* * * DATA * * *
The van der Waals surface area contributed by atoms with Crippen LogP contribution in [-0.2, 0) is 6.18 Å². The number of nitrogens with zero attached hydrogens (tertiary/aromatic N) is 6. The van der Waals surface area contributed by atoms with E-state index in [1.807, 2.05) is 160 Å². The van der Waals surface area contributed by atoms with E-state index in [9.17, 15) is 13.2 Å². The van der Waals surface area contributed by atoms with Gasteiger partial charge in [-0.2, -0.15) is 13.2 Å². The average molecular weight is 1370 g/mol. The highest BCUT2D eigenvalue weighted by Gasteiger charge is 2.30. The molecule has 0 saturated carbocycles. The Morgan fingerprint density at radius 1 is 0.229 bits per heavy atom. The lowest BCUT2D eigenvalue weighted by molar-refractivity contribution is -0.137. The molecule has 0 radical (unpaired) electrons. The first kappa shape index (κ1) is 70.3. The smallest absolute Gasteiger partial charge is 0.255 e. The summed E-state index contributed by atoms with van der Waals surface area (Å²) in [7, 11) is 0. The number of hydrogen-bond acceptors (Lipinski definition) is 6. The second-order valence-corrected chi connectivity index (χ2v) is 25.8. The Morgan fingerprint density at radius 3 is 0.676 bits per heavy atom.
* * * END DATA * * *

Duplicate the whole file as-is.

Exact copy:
The van der Waals surface area contributed by atoms with Crippen LogP contribution in [-0.2, 0) is 6.18 Å². The number of nitrogens with zero attached hydrogens (tertiary/aromatic N) is 6. The van der Waals surface area contributed by atoms with E-state index in [1.807, 2.05) is 160 Å². The van der Waals surface area contributed by atoms with E-state index in [9.17, 15) is 13.2 Å². The van der Waals surface area contributed by atoms with Gasteiger partial charge in [-0.2, -0.15) is 13.2 Å². The average molecular weight is 1370 g/mol. The highest BCUT2D eigenvalue weighted by Gasteiger charge is 2.30. The molecule has 0 saturated carbocycles. The Morgan fingerprint density at radius 1 is 0.229 bits per heavy atom. The lowest BCUT2D eigenvalue weighted by molar-refractivity contribution is -0.137. The molecule has 0 radical (unpaired) electrons. The first kappa shape index (κ1) is 70.3. The smallest absolute Gasteiger partial charge is 0.255 e. The summed E-state index contributed by atoms with van der Waals surface area (Å²) in [7, 11) is 0. The number of hydrogen-bond acceptors (Lipinski definition) is 6. The second-order valence-corrected chi connectivity index (χ2v) is 25.8. The Morgan fingerprint density at radius 3 is 0.676 bits per heavy atom.